Change Can Be Catching
How COVID-19 has proven our capacity to adapt

Something rather wonderful has happened as a result of the COVID-19 crisis that should have change managers and management consultants quaking in their boiling oceans and breathless from a stout kick to their low hanging fruit.

These individuals and companies can charge eye-watering amounts with the promise of improving their clients’ operations.   In other words, they get paid shirt-loads to change stuff, or to write reports setting out how they would change stuff.  Or, in the case of a client like a government department who does not want to spend much, the consultants will write a report setting out why it is too costly to change anything, and nothing needs changing in the first place.

It is a good gig if you can swing it, because there is big money in change, and far from small change in recommending no change.   Until COVID-19, being in the change business, one was subject to the immutable law that above all else, the one thing that always changed for the better was one's bank account.  

Why, you may ask, can change consultants demand the big bucks?  Because they have been so successful in selling the idea that change is hard, and frequently beyond the capability of ministers, boards and executives.  They have also been good at selling the idea that change is unpopular, and for a fee, one’s change problems can be outsourced and blame averted.  They give Managers a convenient report to justify their actions.  Finally, they have been successful in arguing that change takes a long time, and needs “bedding down”.  For a fee they make the bed of change and get everyone else happily lying in it.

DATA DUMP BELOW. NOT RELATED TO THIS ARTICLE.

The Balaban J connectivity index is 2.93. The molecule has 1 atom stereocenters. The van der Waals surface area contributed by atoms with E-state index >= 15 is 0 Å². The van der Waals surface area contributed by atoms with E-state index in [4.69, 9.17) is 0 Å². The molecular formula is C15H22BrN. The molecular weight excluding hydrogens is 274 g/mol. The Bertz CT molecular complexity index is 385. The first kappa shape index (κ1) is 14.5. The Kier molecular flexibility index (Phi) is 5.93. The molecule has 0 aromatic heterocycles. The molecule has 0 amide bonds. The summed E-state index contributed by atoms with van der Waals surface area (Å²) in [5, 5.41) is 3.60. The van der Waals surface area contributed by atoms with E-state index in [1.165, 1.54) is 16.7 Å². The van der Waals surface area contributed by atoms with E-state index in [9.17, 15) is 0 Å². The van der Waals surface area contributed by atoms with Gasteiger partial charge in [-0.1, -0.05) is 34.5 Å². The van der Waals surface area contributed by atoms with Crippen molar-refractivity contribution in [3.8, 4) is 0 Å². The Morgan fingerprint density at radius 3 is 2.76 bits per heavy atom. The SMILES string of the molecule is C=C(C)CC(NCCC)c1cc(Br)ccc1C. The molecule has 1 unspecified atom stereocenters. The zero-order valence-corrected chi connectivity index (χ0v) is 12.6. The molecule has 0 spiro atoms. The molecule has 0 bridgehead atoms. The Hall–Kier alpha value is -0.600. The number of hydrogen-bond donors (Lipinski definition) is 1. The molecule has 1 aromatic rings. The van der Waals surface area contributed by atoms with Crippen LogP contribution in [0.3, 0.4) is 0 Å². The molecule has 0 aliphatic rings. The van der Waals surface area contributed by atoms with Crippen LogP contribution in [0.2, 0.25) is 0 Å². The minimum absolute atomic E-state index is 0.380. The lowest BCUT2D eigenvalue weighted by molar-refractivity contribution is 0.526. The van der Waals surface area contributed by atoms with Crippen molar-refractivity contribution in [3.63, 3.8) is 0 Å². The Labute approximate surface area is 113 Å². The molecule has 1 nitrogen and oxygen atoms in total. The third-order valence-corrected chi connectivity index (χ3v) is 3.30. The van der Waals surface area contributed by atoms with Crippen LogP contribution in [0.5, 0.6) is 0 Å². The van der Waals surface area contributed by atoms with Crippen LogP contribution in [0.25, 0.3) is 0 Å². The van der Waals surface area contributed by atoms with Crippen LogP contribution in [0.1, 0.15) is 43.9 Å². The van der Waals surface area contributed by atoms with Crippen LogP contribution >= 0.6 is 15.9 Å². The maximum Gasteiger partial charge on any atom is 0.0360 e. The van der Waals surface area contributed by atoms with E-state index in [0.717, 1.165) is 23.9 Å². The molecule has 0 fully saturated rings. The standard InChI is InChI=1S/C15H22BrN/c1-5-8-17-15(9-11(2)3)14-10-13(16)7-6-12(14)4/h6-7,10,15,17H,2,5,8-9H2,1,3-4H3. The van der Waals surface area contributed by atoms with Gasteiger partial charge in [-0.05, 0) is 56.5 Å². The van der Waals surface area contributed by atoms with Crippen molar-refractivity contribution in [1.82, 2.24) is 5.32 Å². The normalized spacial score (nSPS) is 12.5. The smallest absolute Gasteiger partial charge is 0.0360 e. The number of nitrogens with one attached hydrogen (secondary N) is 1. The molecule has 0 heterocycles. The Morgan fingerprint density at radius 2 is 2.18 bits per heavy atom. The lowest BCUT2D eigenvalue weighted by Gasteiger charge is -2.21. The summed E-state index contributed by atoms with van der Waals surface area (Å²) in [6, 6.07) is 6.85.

What if all the things we thought were true about change turned out to be false?

What if we are collectively much better than we thought we were at changing?   

What if politicians introduced revolutionary change on a scale never seen before in history, that cut across any previously held political position of any recognised party, and it was overwhelmingly popular?

What if they designed and rolled out the change in a month, with next to no focus groups, surveys, burning platforms or peeling of onions?


What if in education, teachers reinvented the way they teach in a couple of weeks? In so doing, they managed a revolution that most experts would have said should have taken years and cost billions of dollars, to get even 10% of the change.

The degree of adaptability that we have shown in the last month demonstrates that we are collectively and individually capable of undertaking monumental change and doing so rapidly.  If the case for change is sufficiently compelling as it is in the case of COVID-19, we can move earth, if not heaven, to adapt. 

Making the case for change is not, however, sufficient. What has been evident in large supply has been courage and innovation.   Leaders and individuals have shown the courage of their convictions to try new, untested ideas.  They have committed their resources, in the case of Government in an unprecedented fashion, to effecting change.  We must build on this courage, and prioritise fostering courage in our workforce. As the Prime Minister has said recently, we must not go back to the stale old ideas and the mistrust of change and innovation.

There is a lot of talk about returning to “normal” once the COVID-19 crisis abates.  However, fortunately there is also a growing realisation that things will never return to the way they were. There will be a new normal. 

From the Chaos Theory of Careers perspective, this is merely an acceptance of how things are.  In reality, things are continually changing. Some things at a glacial speed, and other things at a breakneck speed.